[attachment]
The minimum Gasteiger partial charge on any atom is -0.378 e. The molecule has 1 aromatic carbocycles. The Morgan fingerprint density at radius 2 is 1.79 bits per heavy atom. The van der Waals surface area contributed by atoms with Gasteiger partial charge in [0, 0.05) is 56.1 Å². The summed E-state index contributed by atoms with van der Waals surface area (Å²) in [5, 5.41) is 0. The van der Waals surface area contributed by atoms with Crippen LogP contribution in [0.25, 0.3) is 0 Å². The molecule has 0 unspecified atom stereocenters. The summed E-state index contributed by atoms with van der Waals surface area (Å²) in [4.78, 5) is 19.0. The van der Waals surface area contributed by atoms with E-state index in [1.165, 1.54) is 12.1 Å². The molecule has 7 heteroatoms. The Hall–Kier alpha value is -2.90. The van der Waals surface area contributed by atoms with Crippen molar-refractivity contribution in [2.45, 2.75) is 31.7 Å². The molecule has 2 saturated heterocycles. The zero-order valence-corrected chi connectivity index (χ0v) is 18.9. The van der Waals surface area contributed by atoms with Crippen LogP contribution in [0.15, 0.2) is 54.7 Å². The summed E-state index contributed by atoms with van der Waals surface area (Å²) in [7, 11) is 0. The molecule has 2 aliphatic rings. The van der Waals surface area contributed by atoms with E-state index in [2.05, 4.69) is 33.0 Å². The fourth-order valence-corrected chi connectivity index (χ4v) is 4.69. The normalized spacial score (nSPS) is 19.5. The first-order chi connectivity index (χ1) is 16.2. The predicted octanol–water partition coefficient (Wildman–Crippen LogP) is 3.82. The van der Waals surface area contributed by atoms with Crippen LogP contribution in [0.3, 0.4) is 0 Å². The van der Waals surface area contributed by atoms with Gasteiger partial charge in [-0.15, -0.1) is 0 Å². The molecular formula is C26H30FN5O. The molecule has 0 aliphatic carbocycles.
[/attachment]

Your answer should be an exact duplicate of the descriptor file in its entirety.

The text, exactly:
The minimum Gasteiger partial charge on any atom is -0.378 e. The molecule has 1 aromatic carbocycles. The Morgan fingerprint density at radius 2 is 1.79 bits per heavy atom. The van der Waals surface area contributed by atoms with Gasteiger partial charge in [0, 0.05) is 56.1 Å². The summed E-state index contributed by atoms with van der Waals surface area (Å²) in [5, 5.41) is 0. The van der Waals surface area contributed by atoms with Crippen LogP contribution in [0.25, 0.3) is 0 Å². The molecule has 0 unspecified atom stereocenters. The summed E-state index contributed by atoms with van der Waals surface area (Å²) in [4.78, 5) is 19.0. The van der Waals surface area contributed by atoms with E-state index in [1.165, 1.54) is 12.1 Å². The molecule has 7 heteroatoms. The Hall–Kier alpha value is -2.90. The van der Waals surface area contributed by atoms with Crippen molar-refractivity contribution in [2.45, 2.75) is 31.7 Å². The molecule has 2 saturated heterocycles. The zero-order valence-corrected chi connectivity index (χ0v) is 18.9. The van der Waals surface area contributed by atoms with Crippen LogP contribution in [0.15, 0.2) is 54.7 Å². The summed E-state index contributed by atoms with van der Waals surface area (Å²) in [7, 11) is 0. The molecule has 2 aliphatic rings. The van der Waals surface area contributed by atoms with E-state index in [2.05, 4.69) is 33.0 Å². The fourth-order valence-corrected chi connectivity index (χ4v) is 4.69. The normalized spacial score (nSPS) is 19.5. The first-order chi connectivity index (χ1) is 16.2. The predicted octanol–water partition coefficient (Wildman–Crippen LogP) is 3.82. The van der Waals surface area contributed by atoms with Crippen LogP contribution in [0.3, 0.4) is 0 Å². The van der Waals surface area contributed by atoms with Gasteiger partial charge in [-0.15, -0.1) is 0 Å². The molecular formula is C26H30FN5O. The molecule has 0 aliphatic carbocycles.